• Ayesha – Loved that this novel features an “older” young adult (Ayesha is 27) who hasn’t quite figured out what she wants out of life yet. She’s fallen back on teaching, but her true passion is her spoken-word poetry. Ayesha is opinionated, willing to go toe-to-toe with anyone who might disagree with her, and continuously pushes against conventional expectations.
  • Khalid – Khalid is incredibly pious, conservative in his beliefs, and feels a strong sense of obligation toward his family. He comes across as extremely judgmental, but he’s also incredibly honest, shy, and socially awkward. I loved every interaction between Ayesha and him, whether they were at odds or not.
  • Nana and Nani – Perhaps the best characters in the novel are Ayesha’s grandparents. These two made me laugh so much. I loved how recalcitrant Nana was, especially when it came to his health and how knowing, yet wise Nani was. Rather than interfering, they allowed the young people in their lives to make mistakes and grow from them.
  • P&P quotes sprinkled throughout – Jalaluddin sprinkles P&P quotes throughout her novel. Some of them are obvious like the quote above, but others you might not catch unless you are more familiar with the classic.

  • Certain aspects of the conflict – I might be a little vague here to avoid spoilers. I didn’t completely buy into the part of the conflict that required Ayesha to not only believe a rumor about Khalid’s family, but also somehow place blame on him when the alleged misdeed took place when he was barely a teen. I couldn’t reconcile what I knew of Ayesha and this sort of unfair judgement she had for what Khalid did or didn’t do when he was thirteen years old.

  • Uzma Jalaluddin’s Ayesha at Last pays homage to Pride and Prejudice without feeling confined by certain aspects. The characters’ struggles feel more relevant in a modern setting and Jalaluddin’s infuses just enough humor and romance to make this a must for P&P fans.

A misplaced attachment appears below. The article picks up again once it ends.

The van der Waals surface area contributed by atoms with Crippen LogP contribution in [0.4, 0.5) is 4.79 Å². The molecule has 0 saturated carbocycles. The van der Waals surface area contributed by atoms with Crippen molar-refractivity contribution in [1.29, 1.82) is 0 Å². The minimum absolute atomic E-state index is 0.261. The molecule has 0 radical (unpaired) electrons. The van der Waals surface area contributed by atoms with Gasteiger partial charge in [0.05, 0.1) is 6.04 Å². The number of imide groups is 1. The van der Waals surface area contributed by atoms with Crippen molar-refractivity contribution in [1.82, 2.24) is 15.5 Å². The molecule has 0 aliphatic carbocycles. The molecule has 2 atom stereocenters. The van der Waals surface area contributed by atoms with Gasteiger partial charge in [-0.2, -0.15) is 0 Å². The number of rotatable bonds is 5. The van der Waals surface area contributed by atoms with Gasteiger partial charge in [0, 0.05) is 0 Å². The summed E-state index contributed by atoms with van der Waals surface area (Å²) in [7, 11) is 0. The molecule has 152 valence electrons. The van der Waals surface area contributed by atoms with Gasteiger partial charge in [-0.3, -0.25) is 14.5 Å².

★★★★
(4/5)

Can’t-Wait Wednesday: Ayesha at Last by Uzma Jalaluddin

Can’t-Wait Wednesday is a weekly meme hosted by Tressa @ Wishful Endings where bloggers share which upcoming releases they’re most looking forward to. I will be participating in this meme every couple of weeks. Join in every Wednesday and watch your TBR list multiply.

I have been dreaming of Uzma Jalaluddin’s Ayesha at Last since last year when I first heard about it, but then I discovered it didn’t have a U.S. release date until 2019. I feel like I’ve been waiting forever. Ayesha at Last is another diverse Pride and Prejudice retelling that I am excited for and all the reviews I’ve come across have been positive. Cover linked to Goodreads.

 width=Title: Ayesha at Last
Author: Uzma Jalaluddin
Series: N/A
Pages: 368
Publisher: Berkley Books
Release Date: June 4, 2019

      “A modern-day Muslim Pride and Prejudice for a new generation of love.
      Ayesha Shamsi has a lot going on. Her dreams of being a poet have been set aside for a teaching job so she can pay off her debts to her wealthy uncle. She lives with her boisterous Muslim family and is always being reminded that her flighty younger cousin, Hafsa, is close to rejecting her one hundredth marriage proposal. Though Ayesha is lonely, she doesn’t want an arranged marriage. Then she meets Khalid who is just as smart and handsome as he is conservative and judgmental. She is irritatingly attracted to someone who looks down on her choices and dresses like he belongs in the seventh century.
      When a surprise engagement is announced between Khalid and Hafsa, Ayesha is torn between how she feels about the straightforward Khalid and the unsettling new gossip she hears about his family. Looking into the rumors, she finds she has to deal with not only what she discovers about Khalid, but also the truth she realizes about herself.”

Are you participating in Can’t-Wait Wednesday or Waiting on Wednesday? Is this book on your TBR? Be sure to leave a link to your post in the comments and I’ll visit!